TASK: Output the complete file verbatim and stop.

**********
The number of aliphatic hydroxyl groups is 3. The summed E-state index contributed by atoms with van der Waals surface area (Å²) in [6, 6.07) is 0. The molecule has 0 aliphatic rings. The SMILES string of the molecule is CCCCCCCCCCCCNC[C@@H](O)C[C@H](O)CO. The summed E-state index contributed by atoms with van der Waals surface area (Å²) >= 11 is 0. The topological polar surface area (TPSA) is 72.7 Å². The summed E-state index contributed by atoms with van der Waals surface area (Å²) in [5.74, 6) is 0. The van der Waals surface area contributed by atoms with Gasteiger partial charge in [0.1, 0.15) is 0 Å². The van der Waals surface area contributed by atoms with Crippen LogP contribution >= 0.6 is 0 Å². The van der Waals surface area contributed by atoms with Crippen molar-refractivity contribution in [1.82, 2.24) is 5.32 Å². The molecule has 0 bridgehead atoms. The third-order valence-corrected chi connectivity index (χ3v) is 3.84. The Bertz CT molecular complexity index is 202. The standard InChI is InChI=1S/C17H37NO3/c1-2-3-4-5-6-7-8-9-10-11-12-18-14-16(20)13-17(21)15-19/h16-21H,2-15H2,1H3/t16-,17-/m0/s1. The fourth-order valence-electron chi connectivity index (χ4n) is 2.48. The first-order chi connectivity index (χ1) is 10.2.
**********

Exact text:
The number of aliphatic hydroxyl groups is 3. The summed E-state index contributed by atoms with van der Waals surface area (Å²) in [6, 6.07) is 0. The molecule has 0 aliphatic rings. The SMILES string of the molecule is CCCCCCCCCCCCNC[C@@H](O)C[C@H](O)CO. The summed E-state index contributed by atoms with van der Waals surface area (Å²) >= 11 is 0. The topological polar surface area (TPSA) is 72.7 Å². The summed E-state index contributed by atoms with van der Waals surface area (Å²) in [5.74, 6) is 0. The van der Waals surface area contributed by atoms with Gasteiger partial charge in [0.1, 0.15) is 0 Å². The van der Waals surface area contributed by atoms with Crippen LogP contribution >= 0.6 is 0 Å². The van der Waals surface area contributed by atoms with Crippen molar-refractivity contribution in [1.82, 2.24) is 5.32 Å². The molecule has 0 bridgehead atoms. The third-order valence-corrected chi connectivity index (χ3v) is 3.84. The Bertz CT molecular complexity index is 202. The standard InChI is InChI=1S/C17H37NO3/c1-2-3-4-5-6-7-8-9-10-11-12-18-14-16(20)13-17(21)15-19/h16-21H,2-15H2,1H3/t16-,17-/m0/s1. The fourth-order valence-electron chi connectivity index (χ4n) is 2.48. The first-order chi connectivity index (χ1) is 10.2.